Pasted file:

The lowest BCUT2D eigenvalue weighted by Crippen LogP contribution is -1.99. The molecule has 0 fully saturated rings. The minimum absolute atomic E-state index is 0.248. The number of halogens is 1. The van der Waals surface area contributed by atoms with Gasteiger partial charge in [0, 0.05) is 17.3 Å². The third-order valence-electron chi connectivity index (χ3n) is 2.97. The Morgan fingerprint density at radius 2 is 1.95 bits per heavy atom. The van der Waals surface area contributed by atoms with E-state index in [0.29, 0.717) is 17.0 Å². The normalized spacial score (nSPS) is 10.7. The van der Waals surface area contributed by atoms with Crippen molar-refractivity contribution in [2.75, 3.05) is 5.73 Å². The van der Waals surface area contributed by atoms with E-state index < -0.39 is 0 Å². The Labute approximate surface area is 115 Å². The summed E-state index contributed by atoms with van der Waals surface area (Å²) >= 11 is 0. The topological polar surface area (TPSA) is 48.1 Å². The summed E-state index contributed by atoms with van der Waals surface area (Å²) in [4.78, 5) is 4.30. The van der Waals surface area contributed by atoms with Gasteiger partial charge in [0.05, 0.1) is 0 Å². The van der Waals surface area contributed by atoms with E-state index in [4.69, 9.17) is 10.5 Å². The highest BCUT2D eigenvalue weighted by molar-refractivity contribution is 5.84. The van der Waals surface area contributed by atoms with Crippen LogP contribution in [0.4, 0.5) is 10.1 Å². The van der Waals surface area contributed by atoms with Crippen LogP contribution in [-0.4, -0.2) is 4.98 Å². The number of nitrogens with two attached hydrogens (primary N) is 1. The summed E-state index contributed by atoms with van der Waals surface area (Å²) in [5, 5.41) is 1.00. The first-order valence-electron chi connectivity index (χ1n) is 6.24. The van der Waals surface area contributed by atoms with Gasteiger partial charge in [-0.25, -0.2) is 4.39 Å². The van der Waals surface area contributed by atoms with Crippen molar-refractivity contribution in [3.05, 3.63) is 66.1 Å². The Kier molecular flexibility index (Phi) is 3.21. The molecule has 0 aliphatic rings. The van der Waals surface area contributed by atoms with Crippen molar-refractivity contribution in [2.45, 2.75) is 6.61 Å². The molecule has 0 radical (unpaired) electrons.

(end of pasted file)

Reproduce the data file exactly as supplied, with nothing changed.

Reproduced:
The lowest BCUT2D eigenvalue weighted by Crippen LogP contribution is -1.99. The molecule has 0 fully saturated rings. The minimum absolute atomic E-state index is 0.248. The number of halogens is 1. The van der Waals surface area contributed by atoms with Gasteiger partial charge in [0, 0.05) is 17.3 Å². The third-order valence-electron chi connectivity index (χ3n) is 2.97. The Morgan fingerprint density at radius 2 is 1.95 bits per heavy atom. The van der Waals surface area contributed by atoms with E-state index in [0.29, 0.717) is 17.0 Å². The normalized spacial score (nSPS) is 10.7. The van der Waals surface area contributed by atoms with Crippen molar-refractivity contribution in [2.75, 3.05) is 5.73 Å². The van der Waals surface area contributed by atoms with E-state index < -0.39 is 0 Å². The Labute approximate surface area is 115 Å². The summed E-state index contributed by atoms with van der Waals surface area (Å²) >= 11 is 0. The topological polar surface area (TPSA) is 48.1 Å². The summed E-state index contributed by atoms with van der Waals surface area (Å²) in [4.78, 5) is 4.30. The van der Waals surface area contributed by atoms with Gasteiger partial charge in [0.05, 0.1) is 0 Å². The van der Waals surface area contributed by atoms with E-state index in [4.69, 9.17) is 10.5 Å². The highest BCUT2D eigenvalue weighted by molar-refractivity contribution is 5.84. The van der Waals surface area contributed by atoms with Crippen LogP contribution in [0.4, 0.5) is 10.1 Å². The van der Waals surface area contributed by atoms with Crippen LogP contribution in [-0.4, -0.2) is 4.98 Å². The number of nitrogens with two attached hydrogens (primary N) is 1. The summed E-state index contributed by atoms with van der Waals surface area (Å²) in [5, 5.41) is 1.00. The first-order valence-electron chi connectivity index (χ1n) is 6.24. The van der Waals surface area contributed by atoms with Gasteiger partial charge in [-0.25, -0.2) is 4.39 Å². The van der Waals surface area contributed by atoms with Crippen molar-refractivity contribution in [3.05, 3.63) is 66.1 Å². The Kier molecular flexibility index (Phi) is 3.21. The molecule has 0 aliphatic rings. The van der Waals surface area contributed by atoms with Crippen molar-refractivity contribution in [2.45, 2.75) is 6.61 Å². The molecule has 0 radical (unpaired) electrons.